Jimmy McCain, 18, will spend three months in boot camp, followed by a month of specialized training before being assigned to a unit. With 25,000 of 178,000 active duty Marines in Iraq now and 80,000 having done tours of duty there or in Afghanistan in recent years, his chances at deployment to a war zone are high.
"I'm obviously very proud of my son," the elder McCain told Time for a story in editions going on sale Monday, "but also understandably a little nervous."
McCain's communications director, Eileen McMenamin, confirmed the accuracy of the Time story but said the Senator would not comment further Saturday.
McCain, 70, has been an outspoken supporter of the war in Iraq, saying just last month during a Senate debate on a troop-withdrawal resolution that leaving Iraq would "risk disaster."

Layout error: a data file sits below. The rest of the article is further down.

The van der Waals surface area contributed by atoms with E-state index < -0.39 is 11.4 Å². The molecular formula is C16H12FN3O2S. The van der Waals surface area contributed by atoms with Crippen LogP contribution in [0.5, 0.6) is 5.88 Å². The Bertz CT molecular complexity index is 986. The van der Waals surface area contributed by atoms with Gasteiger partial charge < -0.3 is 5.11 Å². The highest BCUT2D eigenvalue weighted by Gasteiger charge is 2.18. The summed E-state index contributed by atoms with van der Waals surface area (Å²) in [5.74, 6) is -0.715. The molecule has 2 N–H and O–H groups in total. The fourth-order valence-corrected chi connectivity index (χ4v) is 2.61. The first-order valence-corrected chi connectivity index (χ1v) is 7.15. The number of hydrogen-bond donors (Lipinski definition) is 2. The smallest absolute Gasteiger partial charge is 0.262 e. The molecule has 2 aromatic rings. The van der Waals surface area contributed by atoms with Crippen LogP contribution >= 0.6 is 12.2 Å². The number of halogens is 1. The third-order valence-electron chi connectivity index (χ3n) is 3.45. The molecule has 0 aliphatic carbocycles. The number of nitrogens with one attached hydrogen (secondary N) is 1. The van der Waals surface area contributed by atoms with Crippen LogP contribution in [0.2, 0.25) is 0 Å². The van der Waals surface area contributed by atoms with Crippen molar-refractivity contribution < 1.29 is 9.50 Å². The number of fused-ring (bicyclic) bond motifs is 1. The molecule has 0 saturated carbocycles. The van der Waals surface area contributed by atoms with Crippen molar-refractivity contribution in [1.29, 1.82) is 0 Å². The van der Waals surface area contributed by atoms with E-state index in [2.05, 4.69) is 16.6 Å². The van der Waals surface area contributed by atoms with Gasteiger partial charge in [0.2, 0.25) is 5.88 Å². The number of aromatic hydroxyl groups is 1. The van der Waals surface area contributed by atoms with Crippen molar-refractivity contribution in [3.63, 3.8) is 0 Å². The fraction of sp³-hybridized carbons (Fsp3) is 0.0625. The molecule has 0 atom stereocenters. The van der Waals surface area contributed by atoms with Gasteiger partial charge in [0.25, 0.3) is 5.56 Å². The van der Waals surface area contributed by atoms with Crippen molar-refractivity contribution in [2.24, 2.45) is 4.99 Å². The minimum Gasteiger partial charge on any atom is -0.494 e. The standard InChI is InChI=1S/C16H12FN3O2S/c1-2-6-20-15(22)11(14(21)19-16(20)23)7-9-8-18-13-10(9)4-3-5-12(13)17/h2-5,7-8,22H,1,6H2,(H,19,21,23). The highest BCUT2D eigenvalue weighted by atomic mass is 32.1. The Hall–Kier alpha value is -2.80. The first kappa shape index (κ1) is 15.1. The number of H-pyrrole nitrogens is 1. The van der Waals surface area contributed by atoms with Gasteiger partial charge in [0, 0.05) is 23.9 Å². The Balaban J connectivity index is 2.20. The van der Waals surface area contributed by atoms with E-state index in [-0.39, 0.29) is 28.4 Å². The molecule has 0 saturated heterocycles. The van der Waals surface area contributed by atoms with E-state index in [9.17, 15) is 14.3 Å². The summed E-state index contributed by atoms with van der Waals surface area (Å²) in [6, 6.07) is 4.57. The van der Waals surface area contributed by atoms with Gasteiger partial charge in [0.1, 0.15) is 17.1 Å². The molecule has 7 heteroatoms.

"Withdrawal and fail, or commit and succeed," McCain said.
McCain said having a son serving in the war would not change his position.
A Republican considered a possible presidential candidate in 2008, McCain served as a Navy pilot and was shot down over North Vietnam in 1967 and held as a prisoner of war for more than five years.
Sen. McCain's father, Admiral John S. McCain Jr., commanded U.S. forces in the Pacific during Vietnam, where he was responsible for air strikes that may have endangered his imprisoned son. His grandfather, Admiral John S. McCain Sr., served in the Pacific in WW II and was present at the Japanese surrender aboard the U.S.S. Missouri.
Another of Sen. McCain's seven children, Jack, 20, just completed his first year at the U.S. Naval Academy in Annapolis.
Sen. McCain said Jimmy was well aware of the family's Navy background but had friends in the Corps, had read about the service branch and "he just wanted to join up.
"I don't think there's anything unusual about Jimmy," McCain said. "There are, thank God, lots of young men and women like him."